IT Trends and Challenges in Healthcare
Health care industry is one of the largest industries in the world, and it has a direct effect on the quality of life of people in each country. The industry is under constant pressure to improve the quality of its delivery, streamline operations, and cut costs, while providing safe, affordable, and cost-effective care. Operating in a highly sensitive and regulated environment, industry players need to constantly adjust their strategies and processes to meet the ever-increasing demand and compliance requirements.
It’s interesting to note here the healthcare industry players who provide patient care are recognizing that the data making up the overall patient record is going to come from many different areas; it’s no longer just the electronic medical record that are going to be the lion’s share of patient data. These “feeds” are now going to be coming from multiple different sources—whether it’s remote monitoring technology or mobile-based technology; whether it’s information that’s coming within radiological scans, or medical imagery, etc., there are many areas now generating data inputs that make up the overall patient record.
Granted that digitizing this patient data supports a better overall ability to provide patient care. Now we can start pulling this data together. Now we can collaborate much more effectively on providing patient care because that data, once digitized, is much easier to share.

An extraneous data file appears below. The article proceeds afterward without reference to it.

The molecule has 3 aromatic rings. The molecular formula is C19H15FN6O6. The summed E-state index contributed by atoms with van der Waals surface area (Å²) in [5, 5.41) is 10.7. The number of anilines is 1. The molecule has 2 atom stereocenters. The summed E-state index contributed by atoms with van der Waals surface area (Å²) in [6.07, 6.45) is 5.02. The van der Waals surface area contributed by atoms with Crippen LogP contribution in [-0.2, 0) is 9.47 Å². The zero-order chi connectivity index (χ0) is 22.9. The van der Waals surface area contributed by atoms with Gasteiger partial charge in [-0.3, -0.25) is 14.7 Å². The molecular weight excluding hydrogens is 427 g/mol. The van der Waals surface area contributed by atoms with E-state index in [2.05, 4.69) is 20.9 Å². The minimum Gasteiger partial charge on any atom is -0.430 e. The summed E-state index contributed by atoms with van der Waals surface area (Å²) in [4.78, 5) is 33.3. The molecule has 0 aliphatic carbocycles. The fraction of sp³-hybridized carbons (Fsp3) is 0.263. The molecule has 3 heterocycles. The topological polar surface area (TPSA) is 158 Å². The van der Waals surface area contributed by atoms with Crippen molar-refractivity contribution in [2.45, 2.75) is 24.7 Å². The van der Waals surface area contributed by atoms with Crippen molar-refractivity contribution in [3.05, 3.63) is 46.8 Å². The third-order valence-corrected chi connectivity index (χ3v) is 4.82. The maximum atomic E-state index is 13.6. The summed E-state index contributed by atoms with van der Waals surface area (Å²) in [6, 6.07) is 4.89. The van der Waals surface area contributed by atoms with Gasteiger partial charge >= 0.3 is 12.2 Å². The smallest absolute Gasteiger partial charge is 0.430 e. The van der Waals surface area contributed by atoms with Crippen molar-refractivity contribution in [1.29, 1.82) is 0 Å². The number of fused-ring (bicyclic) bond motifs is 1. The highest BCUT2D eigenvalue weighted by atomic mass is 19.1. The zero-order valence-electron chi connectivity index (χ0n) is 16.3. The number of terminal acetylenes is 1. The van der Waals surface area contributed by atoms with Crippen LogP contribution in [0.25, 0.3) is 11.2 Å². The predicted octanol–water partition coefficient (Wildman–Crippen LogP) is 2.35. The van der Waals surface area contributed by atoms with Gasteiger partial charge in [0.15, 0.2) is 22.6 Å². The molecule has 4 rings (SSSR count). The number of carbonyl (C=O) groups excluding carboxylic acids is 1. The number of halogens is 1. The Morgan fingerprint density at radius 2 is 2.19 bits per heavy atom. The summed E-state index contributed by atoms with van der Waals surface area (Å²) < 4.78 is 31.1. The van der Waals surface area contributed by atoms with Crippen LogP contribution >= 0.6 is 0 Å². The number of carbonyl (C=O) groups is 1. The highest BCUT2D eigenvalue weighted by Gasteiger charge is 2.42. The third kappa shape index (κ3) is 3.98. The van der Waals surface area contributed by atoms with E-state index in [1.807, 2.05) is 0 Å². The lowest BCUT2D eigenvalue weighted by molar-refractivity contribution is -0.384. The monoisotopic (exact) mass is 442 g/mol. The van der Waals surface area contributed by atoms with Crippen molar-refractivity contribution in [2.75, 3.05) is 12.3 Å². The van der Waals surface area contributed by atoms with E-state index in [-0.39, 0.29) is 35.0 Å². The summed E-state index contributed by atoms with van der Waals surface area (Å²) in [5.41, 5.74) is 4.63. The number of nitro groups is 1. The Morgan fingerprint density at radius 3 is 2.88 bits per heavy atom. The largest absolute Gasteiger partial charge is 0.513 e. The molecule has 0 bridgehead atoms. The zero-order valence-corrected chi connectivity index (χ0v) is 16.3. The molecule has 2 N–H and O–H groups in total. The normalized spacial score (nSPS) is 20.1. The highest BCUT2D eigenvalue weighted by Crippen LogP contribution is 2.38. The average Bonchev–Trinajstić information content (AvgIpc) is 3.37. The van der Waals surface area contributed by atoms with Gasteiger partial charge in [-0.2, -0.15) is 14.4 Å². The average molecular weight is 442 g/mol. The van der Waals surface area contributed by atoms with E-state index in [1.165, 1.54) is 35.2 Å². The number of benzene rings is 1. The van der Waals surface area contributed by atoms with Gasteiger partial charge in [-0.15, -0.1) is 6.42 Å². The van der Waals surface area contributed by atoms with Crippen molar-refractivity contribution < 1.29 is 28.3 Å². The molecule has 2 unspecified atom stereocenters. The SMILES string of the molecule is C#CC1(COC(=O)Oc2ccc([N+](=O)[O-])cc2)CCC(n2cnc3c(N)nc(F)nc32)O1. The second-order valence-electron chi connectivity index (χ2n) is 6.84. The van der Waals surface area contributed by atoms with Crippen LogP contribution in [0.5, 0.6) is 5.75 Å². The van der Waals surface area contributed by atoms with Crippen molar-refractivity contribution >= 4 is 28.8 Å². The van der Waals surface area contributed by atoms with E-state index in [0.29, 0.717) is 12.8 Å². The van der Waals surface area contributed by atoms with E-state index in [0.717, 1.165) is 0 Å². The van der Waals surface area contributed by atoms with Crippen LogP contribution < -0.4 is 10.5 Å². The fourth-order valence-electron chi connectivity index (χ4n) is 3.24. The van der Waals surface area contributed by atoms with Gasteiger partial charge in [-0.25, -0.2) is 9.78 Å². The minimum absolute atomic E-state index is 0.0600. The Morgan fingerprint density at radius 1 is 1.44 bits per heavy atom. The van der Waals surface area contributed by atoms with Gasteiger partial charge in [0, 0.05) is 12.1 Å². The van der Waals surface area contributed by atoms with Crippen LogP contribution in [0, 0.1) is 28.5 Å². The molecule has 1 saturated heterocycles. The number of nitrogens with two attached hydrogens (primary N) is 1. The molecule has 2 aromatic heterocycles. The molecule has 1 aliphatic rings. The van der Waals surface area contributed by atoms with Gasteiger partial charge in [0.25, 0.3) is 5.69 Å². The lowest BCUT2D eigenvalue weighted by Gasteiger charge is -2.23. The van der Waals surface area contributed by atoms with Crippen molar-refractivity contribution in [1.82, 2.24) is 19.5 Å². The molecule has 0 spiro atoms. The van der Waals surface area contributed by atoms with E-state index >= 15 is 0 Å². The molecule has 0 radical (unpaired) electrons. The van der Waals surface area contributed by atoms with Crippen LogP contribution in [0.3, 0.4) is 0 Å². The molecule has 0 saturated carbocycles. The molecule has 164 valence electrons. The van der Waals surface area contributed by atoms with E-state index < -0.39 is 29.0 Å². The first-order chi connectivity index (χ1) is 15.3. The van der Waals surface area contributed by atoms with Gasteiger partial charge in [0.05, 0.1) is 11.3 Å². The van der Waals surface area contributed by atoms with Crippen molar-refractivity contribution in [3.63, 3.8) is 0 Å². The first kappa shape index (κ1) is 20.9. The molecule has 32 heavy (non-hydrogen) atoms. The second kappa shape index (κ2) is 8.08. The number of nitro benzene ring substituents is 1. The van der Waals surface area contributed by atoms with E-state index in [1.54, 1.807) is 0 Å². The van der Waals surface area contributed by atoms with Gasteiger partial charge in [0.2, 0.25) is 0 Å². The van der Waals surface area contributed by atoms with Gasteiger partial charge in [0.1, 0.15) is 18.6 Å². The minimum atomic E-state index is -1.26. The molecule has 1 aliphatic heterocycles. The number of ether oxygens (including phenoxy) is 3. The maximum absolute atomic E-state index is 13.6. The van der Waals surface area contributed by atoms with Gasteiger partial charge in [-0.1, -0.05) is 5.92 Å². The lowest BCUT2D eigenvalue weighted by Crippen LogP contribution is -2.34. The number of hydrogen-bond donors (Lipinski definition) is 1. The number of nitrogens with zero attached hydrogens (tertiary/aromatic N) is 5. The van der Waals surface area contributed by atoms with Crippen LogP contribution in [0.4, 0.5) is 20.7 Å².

Not surprisingly, this digitization intensified the grueling challenges that IT department faces. Balancing access to these data and ensuring that the information are safeguarded from malicious hackers has become even more laborious.
It is not difficult to notice that cloud, mobility, security and BYOD are some of the IT Trends are getting prevalent in just about all industry sectors, but particularly within healthcare.
Cloud – is very pertinent because healthcare legislation requires that we keep patient data for a maximum of patient life plus 10 years. If we stop and think about the magnitude of the data here—every patient’s electronic medical record for a maximum of the patient’s life, plus 10 years—you can see that really we want to keep that data probably in the cloud.( Private or Hybrid cloud perhaps in short term)
Mobility – we have a desire normally, just from an overall standpoint, to be mobile with regards to our data. In healthcare it’s a key facet of the role; it’s mandatory that healthcare workers are mobile. This in fact was testament to the survey done by Aruba networks that 85% of hospital are embracing Mobility.
BYOD – these devices are becoming very powerful, in their own right, as medical devices. Of course, people are not only going to use the hospital issued devices but they’re also going to be using their own devices. And how IT is going to work collaboratively with business to remain the relevant remains the an important conversation between IT and business.
And certainly from an IT perspective, finding a way to embrace these inevitable trends , leveraging on technologies to effectively manage the risks, to ensure patient data is not compromised is going to be a big challenge facing the healthcare IT departments today.
I will share how can we as an IT practitioner can advise our clients on how to address these challenges holistically in my next blogs.